Each course attracts markedly different students so, with plenty at stake, you must ensure that you choose the right MBA for you
Teaching broad business management skills, a general MBA is applicable across numerous sectors and roles. They attract students who possess limited managerial experience, but want to quickly accelerate their career.
You'll often require at least three years' work experience, but some institutions may look for more.
Students typically have a global perspective, great team skills, high academic potential, and exceptional commitment, motivation and self-awareness.
Before enrolment, you may be required to complete the Graduate Management Admissions Test (GMAT) which analyses your numerical and written skills.
To find out what courses are available, search MBA courses.
These practical courses focus on improving students' leadership capacities and networking prospects. They are geared towards those looking to progress rapidly within their current company or find new opportunities within their industry.
Students are usually older, with most possessing at least ten years' work experience. The average student on Manchester Business School's Executive MBA is 36, compared to an average age of just 29 on the institution's general MBA.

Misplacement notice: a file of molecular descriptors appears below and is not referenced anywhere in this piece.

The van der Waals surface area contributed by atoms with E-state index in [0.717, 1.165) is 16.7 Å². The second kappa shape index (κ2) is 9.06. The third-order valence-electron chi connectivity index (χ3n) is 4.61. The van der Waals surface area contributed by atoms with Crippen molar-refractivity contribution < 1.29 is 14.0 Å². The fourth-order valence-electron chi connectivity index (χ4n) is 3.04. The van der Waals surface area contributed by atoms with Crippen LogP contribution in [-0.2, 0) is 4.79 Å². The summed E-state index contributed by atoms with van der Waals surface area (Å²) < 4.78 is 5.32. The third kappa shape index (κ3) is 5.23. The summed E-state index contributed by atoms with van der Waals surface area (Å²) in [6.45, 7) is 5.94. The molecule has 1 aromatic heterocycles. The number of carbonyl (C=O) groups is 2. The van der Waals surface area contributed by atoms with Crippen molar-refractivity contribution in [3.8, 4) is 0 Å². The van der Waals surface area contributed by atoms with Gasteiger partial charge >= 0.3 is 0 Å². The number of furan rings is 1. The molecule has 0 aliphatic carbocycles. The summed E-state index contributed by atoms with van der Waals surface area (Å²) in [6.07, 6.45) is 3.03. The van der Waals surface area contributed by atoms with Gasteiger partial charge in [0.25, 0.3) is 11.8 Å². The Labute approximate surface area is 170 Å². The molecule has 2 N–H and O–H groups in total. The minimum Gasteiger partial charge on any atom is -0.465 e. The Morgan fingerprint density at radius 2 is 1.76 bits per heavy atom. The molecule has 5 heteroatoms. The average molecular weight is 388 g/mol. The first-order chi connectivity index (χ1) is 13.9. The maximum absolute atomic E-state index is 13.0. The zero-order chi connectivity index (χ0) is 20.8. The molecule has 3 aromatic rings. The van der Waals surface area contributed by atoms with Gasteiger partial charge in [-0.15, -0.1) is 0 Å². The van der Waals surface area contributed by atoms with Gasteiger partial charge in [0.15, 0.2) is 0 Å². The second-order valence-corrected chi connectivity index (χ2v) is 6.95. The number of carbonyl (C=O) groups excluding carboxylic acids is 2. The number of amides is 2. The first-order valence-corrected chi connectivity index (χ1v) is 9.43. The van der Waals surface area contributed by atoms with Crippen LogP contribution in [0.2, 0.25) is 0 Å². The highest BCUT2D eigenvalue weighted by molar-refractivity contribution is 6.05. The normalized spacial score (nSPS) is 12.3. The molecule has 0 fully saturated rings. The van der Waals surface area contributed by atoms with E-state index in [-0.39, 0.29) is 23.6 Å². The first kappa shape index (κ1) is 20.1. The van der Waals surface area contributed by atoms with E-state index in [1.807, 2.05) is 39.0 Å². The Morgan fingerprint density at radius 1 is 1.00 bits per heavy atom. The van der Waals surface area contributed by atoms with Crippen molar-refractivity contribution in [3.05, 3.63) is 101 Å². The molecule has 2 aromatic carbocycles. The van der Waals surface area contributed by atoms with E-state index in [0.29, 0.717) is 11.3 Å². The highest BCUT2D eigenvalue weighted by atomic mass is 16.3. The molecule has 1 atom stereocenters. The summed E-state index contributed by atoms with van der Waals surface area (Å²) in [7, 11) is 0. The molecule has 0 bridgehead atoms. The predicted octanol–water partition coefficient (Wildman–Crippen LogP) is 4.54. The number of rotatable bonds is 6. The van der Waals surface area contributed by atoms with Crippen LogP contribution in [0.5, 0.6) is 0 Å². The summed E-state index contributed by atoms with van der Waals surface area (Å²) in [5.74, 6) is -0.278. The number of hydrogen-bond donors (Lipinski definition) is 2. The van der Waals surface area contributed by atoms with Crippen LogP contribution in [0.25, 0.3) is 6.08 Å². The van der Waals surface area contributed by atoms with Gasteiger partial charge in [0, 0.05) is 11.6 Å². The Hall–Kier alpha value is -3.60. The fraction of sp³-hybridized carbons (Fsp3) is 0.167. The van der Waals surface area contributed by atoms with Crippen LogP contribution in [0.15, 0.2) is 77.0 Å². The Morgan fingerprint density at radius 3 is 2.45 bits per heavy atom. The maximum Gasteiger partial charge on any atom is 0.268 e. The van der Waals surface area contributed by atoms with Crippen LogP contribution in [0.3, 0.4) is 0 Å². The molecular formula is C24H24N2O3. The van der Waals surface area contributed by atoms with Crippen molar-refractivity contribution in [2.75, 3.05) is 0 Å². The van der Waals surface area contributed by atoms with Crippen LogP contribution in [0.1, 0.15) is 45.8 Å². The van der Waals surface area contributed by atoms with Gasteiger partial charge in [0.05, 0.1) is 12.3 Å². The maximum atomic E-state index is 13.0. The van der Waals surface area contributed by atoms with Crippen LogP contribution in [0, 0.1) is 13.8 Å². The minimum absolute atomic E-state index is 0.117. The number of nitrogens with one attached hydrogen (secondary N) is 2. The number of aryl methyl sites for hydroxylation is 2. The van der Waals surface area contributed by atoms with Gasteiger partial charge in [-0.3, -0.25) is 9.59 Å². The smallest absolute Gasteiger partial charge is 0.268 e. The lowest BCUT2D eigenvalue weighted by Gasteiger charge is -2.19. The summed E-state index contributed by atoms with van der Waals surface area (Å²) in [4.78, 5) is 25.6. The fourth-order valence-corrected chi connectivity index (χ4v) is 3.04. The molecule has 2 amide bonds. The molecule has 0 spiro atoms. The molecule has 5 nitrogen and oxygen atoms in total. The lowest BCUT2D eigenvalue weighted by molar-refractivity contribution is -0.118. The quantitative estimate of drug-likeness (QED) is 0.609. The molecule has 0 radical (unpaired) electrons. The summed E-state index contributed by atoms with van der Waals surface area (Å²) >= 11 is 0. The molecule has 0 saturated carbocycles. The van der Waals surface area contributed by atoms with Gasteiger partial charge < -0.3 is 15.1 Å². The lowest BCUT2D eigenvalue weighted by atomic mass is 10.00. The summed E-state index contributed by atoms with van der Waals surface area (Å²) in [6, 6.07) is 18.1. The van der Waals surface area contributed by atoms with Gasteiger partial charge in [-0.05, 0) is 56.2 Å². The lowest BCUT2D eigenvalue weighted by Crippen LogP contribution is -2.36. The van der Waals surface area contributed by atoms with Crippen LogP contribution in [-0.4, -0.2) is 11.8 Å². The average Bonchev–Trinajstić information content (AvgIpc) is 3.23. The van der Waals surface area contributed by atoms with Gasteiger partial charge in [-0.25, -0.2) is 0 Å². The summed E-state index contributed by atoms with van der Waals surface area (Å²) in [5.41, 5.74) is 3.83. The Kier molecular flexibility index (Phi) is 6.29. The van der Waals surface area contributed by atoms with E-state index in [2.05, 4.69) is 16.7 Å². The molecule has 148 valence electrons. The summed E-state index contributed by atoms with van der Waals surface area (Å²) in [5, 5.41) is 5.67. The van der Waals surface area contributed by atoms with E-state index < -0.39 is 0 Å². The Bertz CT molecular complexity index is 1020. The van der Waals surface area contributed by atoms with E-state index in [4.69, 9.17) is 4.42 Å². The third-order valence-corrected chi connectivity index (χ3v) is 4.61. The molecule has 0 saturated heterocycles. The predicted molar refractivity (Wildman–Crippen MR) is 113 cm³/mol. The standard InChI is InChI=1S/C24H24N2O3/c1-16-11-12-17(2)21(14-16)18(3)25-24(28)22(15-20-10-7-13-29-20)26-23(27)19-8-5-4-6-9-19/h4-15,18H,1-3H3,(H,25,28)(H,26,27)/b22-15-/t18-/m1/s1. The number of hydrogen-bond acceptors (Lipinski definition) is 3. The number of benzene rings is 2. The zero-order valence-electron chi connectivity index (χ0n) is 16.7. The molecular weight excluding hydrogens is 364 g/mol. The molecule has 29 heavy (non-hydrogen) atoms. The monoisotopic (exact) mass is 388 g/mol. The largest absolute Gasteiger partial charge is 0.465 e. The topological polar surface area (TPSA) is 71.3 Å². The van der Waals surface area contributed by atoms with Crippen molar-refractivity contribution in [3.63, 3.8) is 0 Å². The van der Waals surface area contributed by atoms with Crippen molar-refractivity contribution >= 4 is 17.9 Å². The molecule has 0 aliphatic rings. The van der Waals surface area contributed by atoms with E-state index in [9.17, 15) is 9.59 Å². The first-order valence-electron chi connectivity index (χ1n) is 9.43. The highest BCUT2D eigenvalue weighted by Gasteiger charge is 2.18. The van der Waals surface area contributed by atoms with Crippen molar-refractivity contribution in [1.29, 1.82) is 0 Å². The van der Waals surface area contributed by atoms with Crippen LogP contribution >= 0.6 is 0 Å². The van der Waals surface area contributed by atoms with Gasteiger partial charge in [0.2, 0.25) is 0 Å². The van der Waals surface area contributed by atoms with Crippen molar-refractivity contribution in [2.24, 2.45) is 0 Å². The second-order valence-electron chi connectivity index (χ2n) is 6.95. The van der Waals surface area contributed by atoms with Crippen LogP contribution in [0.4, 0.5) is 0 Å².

As students are often working 40 hours a week and juggling family lives programmes usually fit around students' careers, with modules often taken in the evenings and weekends.
To find out what courses are available, search executive MBAs.
Becoming increasingly-popular these courses are perfect if you've got some managerial experience and want to remain within, or enter, a particular sector.
Specialist MBAs teach general business and management skills, but with a focus on a particular industry such as aviation or healthcare. They attract students who feel that a general programme doesn’t meet their specific needs, or fails to understand the alternative commercial success markers of their niche industry.
An increasingly popular option, studying for an MBA via distance learning means that you study in your own time, using supplied material with support from a tutor. The Open University MBA programme is just one example of a distance learning course.
Even though you may not be required on campus, a distance learning MBA is still time consuming. You will need to set aside at least 20 hours a week for a programme of this type, according to the Association of MBAs.